Richmond and Virginia have always been very industrial. This was the main attraction for immigrants in the area. Historically, Virginia has had more industry than all of the south combined. Most of this industry was in Richmond. While Birmingham did stand out as an industrial powerhouse, it was not all that comparable to Richmond. Baltimore is a good comparison though. Especially in terms of industry.

https://www.jewishvirtuallibrary.org/richmond
ISJL - Virginia Richmond Encyclopedia - Goldring/Woldenberg Institute of Southern Jewish Life

Last edited by Magicstar1; 01-16-2019 at 02:33 PM..
 
Old 01-16-2019, 02:10 PM
 
Location: Clemson, SC by way of Tyler,TX
4,876 posts, read 3,002,451 times
Reputation: 3409
Quote:
Originally Posted by KodeBlue View Post
They're already part of the south.
They are? I'm from Texas, I never thought they were a part of the south. Most of Virginia, sure.
 
Old 01-16-2019, 03:24 PM
 
1,513 posts, read 529,607 times
Reputation: 1129
Quote:
Originally Posted by TarHeelTerritory View Post
See attached. Is this a good (rough) map of the South-- Upper and Deep. Upper in orange and Deep in red.
Wait, so Austin and San Antonio are too far West to be Southern?
 
Old 01-16-2019, 03:54 PM
 
Location: BMORE!
7,749 posts, read 6,162,756 times
Reputation: 3601
Quote:
Originally Posted by Gaylord_Focker View Post
They are? I'm from Texas, I never thought they were a part of the south. Most of Virginia, sure.
You learn something new everyday I guess.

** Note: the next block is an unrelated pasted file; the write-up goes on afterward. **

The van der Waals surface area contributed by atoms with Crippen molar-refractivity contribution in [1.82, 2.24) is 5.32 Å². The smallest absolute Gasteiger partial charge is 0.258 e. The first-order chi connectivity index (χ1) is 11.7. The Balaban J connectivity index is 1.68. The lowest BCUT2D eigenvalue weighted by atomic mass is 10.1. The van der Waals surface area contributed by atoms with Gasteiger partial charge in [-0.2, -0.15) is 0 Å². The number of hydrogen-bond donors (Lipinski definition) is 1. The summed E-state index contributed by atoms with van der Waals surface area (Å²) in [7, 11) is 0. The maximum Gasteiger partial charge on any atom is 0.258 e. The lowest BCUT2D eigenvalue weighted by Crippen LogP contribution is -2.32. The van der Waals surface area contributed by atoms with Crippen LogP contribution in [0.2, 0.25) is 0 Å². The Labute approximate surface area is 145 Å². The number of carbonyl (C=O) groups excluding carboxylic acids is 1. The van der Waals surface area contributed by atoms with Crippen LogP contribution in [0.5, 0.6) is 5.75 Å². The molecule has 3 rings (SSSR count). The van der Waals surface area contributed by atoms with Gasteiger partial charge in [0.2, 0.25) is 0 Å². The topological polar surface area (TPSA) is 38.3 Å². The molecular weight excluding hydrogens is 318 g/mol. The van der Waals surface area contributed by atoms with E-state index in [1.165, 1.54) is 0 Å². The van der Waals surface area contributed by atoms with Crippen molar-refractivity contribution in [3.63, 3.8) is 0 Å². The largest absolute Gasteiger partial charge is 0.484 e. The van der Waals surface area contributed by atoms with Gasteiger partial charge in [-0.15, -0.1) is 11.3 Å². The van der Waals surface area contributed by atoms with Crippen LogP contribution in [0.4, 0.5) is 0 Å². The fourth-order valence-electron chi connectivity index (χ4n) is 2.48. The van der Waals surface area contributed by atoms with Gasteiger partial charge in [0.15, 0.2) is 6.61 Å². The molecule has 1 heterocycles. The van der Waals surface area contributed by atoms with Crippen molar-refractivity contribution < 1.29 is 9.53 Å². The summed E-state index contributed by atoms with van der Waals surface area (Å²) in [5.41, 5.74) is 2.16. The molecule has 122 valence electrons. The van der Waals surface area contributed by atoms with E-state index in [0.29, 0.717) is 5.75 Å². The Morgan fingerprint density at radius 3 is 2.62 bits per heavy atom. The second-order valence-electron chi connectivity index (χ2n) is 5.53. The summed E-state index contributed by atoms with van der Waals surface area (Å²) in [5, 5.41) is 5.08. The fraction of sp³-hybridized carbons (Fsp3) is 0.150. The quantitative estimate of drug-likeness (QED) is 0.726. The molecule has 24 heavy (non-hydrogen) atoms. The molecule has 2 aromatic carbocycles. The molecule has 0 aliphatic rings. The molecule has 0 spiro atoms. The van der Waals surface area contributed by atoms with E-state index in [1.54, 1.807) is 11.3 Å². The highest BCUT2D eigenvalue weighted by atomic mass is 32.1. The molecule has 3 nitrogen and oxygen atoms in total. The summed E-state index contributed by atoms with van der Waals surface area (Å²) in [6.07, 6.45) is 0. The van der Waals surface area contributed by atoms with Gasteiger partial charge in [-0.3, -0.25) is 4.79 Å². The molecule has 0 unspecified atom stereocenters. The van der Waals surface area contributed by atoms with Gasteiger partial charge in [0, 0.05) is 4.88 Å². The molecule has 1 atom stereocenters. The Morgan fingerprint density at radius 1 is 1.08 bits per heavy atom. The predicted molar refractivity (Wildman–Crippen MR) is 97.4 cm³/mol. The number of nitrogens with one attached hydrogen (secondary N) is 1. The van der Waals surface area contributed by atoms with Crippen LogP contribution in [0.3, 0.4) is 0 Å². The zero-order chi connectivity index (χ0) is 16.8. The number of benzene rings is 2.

Old 01-16-2019, 04:14 PM
 
Location: South Beach and DT Raleigh
11,810 posts, read 18,828,779 times
Reputation: 11141
Quote:
Originally Posted by Mutiny77 View Post
Charleston? Not really. I mean it had more than most with its early reputation for religious tolerance (eg, French Huguenots) and one of the first Jewish communities in the South, but not much beyond that. New Orleans is the best example of a city with large amounts of immigrants early on in what is now considered the traditional South.
Savannah drew a lot of Irish immigrants in the 1800s and into the early 1900s.
 
Old 01-17-2019, 07:50 AM
 
Location: Clemson, SC by way of Tyler,TX
4,876 posts, read 3,002,451 times
Reputation: 3409
Quote:
Originally Posted by KodeBlue View Post
You learn something new everyday I guess.
What did I learn?
 
Old 01-17-2019, 12:49 PM
 
29,955 posts, read 27,450,839 times
Reputation: 18547
Quote:
Originally Posted by rnc2mbfl View Post
Savannah drew a lot of Irish immigrants in the 1800s and into the early 1900s.
I'm aware. That's why it has such a big St. Patrick's Day parade. But New Orleans and Baltimore were easily the top landing spots for immigrants in the South during that era.
Please register to post and access all features of our very popular forum. It is free and quick. Over $68,000 in prizes has already been given out to active posters on our forum. Additional giveaways are planned.

Detailed information about all U.S. cities, counties, and zip codes on our site: City-data.com.


Similar Threads
Follow City-Data.com founder on our Forum or

All times are GMT -6.

2005-2019, Advameg, Inc. · Please obey Forum Rules · Terms of Use and Privacy Policy · Bug Bounty

City-Data.com - Archive 1, 2, 3, 4, 5, 6, 7, 8, 9, 10, 11, 12, 13, 14, 15, 16, 17, 18, 19, 20, 21, 22, 23, 24, 25, 26, 27, 28, 29, 30, 31, 32, 33, 34, 35 - Top